How many men can handle other men crying in their presence? How many men are willing to speak about feeling hopeless, powerless, confused, or lost in the presence of other men?

In the 1980s and 90s, the Men's Movement started to open these doors. Some of the groups that developed during that time continue to meet today. And certainly, some powerful connections have been made between men as a result.

However, I'm convinced that lure of the status quo, the sweet lull of safety coupled with the loud excitement of power, played a large role in the degeneration of the momentum of the Men's movement. Too many guys, somewhere inside themselves, as well as together, decided they wanted to remain "guys." That the "old boys network" needed to continue, even if in a reduced, more covert role.

More and more, I am learning how to accept where people are at. Where I am at. And at the same time, to take a step towards liberation, and do my best to plant seeds for others to do the same.

I actually don't know what it looks like exactly to be a liberated man. A liberated woman. A liberated trans-person. Occasionally, I meet someone or hear about someone who might fit the bill. And yet, for each of us, it will probably look a little bit different.

And here we are, twenty years later, with another opportunity to examine manhood, masculinity, sexism, and intimate oppression again on a large scale. Both within the Occupy movement and outside of it.

Will we do it? Will more of us recognize that there is no separation between "inner work" and "outer work"?

There is no revolution without both being done. Sometimes simultaneously.

Join me in spirit or in person. Let's get the real revolution started.



  1. this is why we need more females to do the leading, they have right now something men dont. the balance is there, but it is in the foreground right now. the MENS club shit like u say needs to stop. its a human club! period, no more no less.
    and the MENS club have subdivisions, religion, race, black/white. all this shit really needs to stop. but THEY have come up with divisions to replace the others, exampleS are, the drug war, the war on terror.......etc. no need to continue. and if you are not with THEM, then your on the other side of those, "WARS" and the enemy!!!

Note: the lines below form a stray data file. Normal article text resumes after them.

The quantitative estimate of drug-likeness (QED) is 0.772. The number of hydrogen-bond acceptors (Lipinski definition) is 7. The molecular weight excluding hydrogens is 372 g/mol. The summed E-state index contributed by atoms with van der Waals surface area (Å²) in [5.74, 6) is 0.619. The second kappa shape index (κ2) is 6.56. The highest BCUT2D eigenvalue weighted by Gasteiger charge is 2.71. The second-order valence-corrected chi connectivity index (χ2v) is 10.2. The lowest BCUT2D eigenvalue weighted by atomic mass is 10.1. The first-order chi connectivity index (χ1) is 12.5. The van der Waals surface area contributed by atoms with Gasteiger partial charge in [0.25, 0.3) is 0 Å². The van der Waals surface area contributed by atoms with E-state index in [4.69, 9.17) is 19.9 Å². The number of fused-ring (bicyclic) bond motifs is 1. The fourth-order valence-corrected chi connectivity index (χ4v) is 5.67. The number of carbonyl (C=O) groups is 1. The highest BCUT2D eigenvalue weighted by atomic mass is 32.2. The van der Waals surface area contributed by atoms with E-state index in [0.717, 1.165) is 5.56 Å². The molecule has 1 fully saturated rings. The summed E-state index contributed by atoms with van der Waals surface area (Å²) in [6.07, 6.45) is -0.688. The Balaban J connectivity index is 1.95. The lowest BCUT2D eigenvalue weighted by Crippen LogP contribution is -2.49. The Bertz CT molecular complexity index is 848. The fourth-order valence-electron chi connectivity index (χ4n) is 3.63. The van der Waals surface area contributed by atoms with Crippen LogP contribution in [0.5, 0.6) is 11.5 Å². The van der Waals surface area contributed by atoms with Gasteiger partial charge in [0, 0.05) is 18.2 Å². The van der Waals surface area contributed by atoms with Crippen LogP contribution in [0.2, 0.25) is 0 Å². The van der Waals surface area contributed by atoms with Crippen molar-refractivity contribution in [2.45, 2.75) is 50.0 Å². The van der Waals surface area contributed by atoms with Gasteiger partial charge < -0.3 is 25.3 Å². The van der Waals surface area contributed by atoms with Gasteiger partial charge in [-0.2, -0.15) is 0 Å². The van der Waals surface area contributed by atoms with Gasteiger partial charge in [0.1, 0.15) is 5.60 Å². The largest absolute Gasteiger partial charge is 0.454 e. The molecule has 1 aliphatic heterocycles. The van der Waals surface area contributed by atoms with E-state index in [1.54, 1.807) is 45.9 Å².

2. More women leading could help. However, there are several female heads of state around the world who, in many cases, act similar to their male counterparts. So, it's really important to recognize how the systems that have been set up have twisted the minds and hearts of many people, regardless of gender.

  3. Talking about leaping out of one's comfort zone! As a Buddhist practitioner as well, one of the goals is to let go of the lesser self. How many folks have the courage to do that? It takes so little, but does and mean so much. Thank you for giving voice to such a subject, Nathan!

  4. Thanks for stopping by Pat. Letting go of the lesser self - yes, most definitely!

  5. Thank you for writing this. You bring up a lot of important points and bring forth a very necessary challenge to men. I think it is important to make more space for women leaders. The women you refer to are just mimicking what is expected from men X 1000 in order to be accepted as leaders. We don't even know what female leadership would look like, in my opinion.

    I remember, years ago, listening to a Swedish woman on the radio, perhaps she was a member of their parliament, talking about how it took men accepting that they would NOT get all the seats in order to get more women in there. In other words, men had to agree that they would lose a certain amount of power before real change could happen. It stuck with me because I was applying to an art program that was dedicated to helping artists from minority communities after being rejected twice. I had to accept that my place needed to go to someone else and that was just the reality of it. Of course, I wasn't so happy about it but I could agree that it needed to happen. I think (white) men have to realize something similar.